Pap test, also called a Pap smear, is a routine screening test for early diagnosis of cervical cancer. Dr.Garg has been doing routine paps smear on all her female patients since past 12+ years .
- What happens during a Pap or HPV test?
For both types of tests, your doctor will need to take cells from the surface of your cervix. To do this, they will gently insert a device called a “speculum” into your vagina so the doctor can see the cervix. Then, they will use a small spatula or brush to lightly scrape cells from the surface of your cervix. This might be a little uncomfortable, but usually does not hurt.
- When should I start being screened for cervical cancer?
Most experts recommend that you start having Pap tests when you turn 21.
You should start getting Pap tests at the recommended age, whether or not you have ever been sexually active. Also, you do not need to start cervical cancer screening before age 21, even if you became sexually active at a younger age.
- What should I do to prepare for a Pap or HPV test?
You do not need to do anything special to prepare. People sometimes hear that they should not have sex or put anything in their vagina for 2 days before a Pap test, but it turns out that is not necessary. Pap tests work fine even if you have had sex recently.
Your doctor might recommend scheduling your test when you do not expect to have your period.
- How often should I be screened for cervical cancer?
- That depends on how old you are and what the results of your past Pap tests have been.
- If you are age 21 to 29, you should have a Pap test every 3 years
- If you are age 30 or older, you can have a Pap test every 3 years. The other options are having an HPV test every 5 years or a combination Pap and HPV test every 5 years.
- If you are age 65 or older, you can stop having Pap tests if:
- You had Pap tests done regularly until you turned 65.
- You had 3 normal Pap tests in a row, or 2 normal combination Pap and HPV tests over the past 10 years (with the most recent test within the past 5 years)
You might also get a Pap test for reasons other than cervical cancer screening. For example, if you have abnormal vaginal bleeding, your doctor might do a Pap test to try to figure out the cause.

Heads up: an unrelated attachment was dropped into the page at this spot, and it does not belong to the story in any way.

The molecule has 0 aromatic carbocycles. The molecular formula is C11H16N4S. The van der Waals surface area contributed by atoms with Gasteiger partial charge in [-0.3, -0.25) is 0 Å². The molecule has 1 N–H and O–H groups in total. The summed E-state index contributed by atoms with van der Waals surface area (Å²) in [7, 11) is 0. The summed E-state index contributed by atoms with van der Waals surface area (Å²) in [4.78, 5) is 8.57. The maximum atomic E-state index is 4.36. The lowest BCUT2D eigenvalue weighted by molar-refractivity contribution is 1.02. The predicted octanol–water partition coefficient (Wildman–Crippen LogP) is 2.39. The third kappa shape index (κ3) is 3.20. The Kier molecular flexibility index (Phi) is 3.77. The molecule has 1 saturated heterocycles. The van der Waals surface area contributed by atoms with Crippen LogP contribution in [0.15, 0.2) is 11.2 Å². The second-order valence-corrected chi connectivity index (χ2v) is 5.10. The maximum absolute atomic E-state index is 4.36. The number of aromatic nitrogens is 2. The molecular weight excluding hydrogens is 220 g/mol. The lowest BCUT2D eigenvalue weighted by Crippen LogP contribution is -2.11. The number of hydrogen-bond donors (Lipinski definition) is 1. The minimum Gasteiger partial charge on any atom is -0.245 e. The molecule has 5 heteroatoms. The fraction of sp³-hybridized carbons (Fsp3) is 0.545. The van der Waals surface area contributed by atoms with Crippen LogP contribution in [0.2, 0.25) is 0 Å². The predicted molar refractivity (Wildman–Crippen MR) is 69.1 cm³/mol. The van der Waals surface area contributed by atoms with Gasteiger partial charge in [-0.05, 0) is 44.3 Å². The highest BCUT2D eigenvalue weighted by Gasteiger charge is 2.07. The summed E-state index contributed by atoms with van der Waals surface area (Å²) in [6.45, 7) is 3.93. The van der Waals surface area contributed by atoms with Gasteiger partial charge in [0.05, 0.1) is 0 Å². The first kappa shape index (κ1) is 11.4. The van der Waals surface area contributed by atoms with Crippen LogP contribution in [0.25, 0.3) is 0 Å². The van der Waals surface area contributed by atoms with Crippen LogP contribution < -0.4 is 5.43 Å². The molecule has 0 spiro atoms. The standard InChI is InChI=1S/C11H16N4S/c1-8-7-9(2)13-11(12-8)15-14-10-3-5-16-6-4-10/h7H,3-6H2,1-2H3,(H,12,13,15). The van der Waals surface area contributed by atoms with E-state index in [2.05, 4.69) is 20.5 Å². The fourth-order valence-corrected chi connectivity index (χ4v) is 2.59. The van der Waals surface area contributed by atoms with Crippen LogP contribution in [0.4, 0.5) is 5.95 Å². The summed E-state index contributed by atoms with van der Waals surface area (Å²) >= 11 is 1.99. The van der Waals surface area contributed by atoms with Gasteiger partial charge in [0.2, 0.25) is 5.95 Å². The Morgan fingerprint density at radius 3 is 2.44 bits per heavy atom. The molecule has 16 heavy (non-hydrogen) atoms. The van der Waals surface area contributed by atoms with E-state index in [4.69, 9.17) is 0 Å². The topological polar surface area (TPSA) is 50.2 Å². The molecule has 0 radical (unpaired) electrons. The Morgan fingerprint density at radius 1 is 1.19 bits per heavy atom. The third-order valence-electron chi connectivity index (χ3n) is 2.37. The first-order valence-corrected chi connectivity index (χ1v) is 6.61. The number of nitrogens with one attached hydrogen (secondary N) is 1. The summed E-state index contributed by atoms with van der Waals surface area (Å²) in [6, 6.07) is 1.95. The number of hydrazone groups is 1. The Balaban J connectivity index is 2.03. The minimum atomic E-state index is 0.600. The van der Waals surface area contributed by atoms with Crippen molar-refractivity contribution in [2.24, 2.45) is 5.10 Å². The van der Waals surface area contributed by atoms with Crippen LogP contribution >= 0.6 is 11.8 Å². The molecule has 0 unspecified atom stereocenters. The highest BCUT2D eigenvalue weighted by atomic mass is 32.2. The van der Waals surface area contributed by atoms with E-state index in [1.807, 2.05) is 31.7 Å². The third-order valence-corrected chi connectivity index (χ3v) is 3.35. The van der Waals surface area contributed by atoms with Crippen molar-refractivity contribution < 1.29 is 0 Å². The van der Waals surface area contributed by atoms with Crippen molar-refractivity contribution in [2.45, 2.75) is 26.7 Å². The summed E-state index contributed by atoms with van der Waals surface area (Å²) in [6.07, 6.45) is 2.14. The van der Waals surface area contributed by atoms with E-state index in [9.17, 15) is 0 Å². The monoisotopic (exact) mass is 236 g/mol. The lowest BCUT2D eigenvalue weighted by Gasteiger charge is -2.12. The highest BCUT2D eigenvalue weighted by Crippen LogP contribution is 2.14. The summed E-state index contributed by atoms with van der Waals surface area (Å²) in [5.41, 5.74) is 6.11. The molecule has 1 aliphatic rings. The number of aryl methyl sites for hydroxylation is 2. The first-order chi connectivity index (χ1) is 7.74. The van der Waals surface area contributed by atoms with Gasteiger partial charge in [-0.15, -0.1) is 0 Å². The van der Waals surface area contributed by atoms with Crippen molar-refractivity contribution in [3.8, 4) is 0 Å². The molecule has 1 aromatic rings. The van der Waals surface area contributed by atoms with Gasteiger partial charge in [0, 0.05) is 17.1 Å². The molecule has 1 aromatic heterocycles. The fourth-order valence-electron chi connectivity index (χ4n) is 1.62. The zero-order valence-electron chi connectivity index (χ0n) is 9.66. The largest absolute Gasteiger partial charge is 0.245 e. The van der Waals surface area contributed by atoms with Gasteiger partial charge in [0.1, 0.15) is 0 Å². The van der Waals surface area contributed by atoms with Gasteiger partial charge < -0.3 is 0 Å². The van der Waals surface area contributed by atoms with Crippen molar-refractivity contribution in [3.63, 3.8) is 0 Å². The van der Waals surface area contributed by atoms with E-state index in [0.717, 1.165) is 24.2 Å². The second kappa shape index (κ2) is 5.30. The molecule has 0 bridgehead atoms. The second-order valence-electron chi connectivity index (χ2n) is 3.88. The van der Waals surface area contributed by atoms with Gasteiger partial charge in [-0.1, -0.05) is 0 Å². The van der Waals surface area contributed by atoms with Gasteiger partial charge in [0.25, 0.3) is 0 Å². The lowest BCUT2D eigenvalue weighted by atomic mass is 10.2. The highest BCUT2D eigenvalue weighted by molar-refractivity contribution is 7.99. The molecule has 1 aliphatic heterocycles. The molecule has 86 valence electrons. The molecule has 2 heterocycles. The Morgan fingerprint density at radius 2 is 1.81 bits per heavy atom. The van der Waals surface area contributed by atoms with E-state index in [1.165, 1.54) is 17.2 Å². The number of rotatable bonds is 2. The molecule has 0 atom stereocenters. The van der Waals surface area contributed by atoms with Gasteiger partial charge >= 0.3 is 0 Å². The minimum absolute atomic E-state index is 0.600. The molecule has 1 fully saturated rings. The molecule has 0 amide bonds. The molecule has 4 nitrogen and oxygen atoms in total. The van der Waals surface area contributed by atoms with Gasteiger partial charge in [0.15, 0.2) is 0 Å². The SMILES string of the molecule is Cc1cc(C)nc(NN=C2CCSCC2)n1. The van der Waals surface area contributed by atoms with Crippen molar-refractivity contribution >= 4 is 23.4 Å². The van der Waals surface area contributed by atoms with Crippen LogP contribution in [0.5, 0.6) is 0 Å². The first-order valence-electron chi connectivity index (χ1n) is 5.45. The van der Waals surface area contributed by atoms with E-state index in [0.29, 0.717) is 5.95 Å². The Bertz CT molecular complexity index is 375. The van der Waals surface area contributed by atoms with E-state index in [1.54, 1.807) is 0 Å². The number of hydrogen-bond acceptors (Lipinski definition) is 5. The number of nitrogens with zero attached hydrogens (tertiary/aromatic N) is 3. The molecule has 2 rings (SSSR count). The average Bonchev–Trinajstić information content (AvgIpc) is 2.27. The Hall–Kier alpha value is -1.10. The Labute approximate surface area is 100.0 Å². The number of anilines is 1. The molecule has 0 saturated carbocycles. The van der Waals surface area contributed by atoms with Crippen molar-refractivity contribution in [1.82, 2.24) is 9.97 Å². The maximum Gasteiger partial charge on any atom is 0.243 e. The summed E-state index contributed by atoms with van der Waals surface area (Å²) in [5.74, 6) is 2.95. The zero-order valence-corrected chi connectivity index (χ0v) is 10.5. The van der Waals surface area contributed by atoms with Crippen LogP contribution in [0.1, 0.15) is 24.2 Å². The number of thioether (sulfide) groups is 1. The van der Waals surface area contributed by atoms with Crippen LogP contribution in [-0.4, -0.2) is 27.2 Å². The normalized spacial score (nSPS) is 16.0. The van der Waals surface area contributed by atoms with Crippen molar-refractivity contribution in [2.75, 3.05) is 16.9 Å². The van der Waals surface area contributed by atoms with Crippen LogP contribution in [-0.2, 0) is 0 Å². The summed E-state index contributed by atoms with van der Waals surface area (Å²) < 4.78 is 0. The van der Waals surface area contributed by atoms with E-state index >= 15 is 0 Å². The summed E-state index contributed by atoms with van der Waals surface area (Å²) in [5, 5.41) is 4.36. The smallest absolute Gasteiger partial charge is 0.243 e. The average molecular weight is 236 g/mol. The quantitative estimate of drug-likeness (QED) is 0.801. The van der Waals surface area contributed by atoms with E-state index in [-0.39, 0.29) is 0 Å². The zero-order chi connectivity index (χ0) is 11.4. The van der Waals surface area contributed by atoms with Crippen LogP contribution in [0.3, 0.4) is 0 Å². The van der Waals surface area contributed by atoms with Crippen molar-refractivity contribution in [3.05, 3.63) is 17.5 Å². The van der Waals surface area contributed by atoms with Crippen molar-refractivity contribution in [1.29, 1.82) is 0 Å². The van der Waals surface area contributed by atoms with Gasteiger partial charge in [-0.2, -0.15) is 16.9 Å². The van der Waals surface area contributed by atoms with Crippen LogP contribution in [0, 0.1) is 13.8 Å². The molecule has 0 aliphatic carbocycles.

- Do I need to be screened for cervical cancer if I had a hysterectomy?
After a hysterectomy, you probably do not need screening if:
- Your cervix was removed along with your uterus, and
- You did not have cervical cancer or precancer (sometimes called “dysplasia”)
- Do I need to get screening tests if I had the HPV vaccine?
Yes. Getting the HPV vaccine lowers your chances of getting cervical cancer. But it does not completely protect you. You should still be screened for cancer or precancer.
- What if I have an abnormal Pap test result?
First, you should know that abnormal Pap tests are common, and most people with an abnormal Pap test do not have cancer. If your Pap test has cells that look “abnormal,” your doctor or nurse can do more tests to figure out what is causing this.
Follow-up tests might include:
- An HPV test – If you haven’t already had an HPV test, your doctor might order one
- Another Pap test in 12 months – Sometimes, if you wait a year and have another Pap test, you could find that the abnormal cells are back to normal. You might also have an HPV test at the same time.
- A colposcopy – For this test, the doctor or nurse will use a speculum to look at your cervix, just like during a Pap test. But they will look more closely using a device that looks like a microscope. It allows the doctor or nurse to see the cervix in more detail. During this test, the doctor or nurse might also take tiny samples of tissue from the cervix. This is called a “biopsy.” Tissue from the biopsy can go to the lab and be checked for anything abnormal.
If it turns out that you have cervical cancer or precancer, there are effective treatments available. If your condition was found early, there is a good chance you can be cured.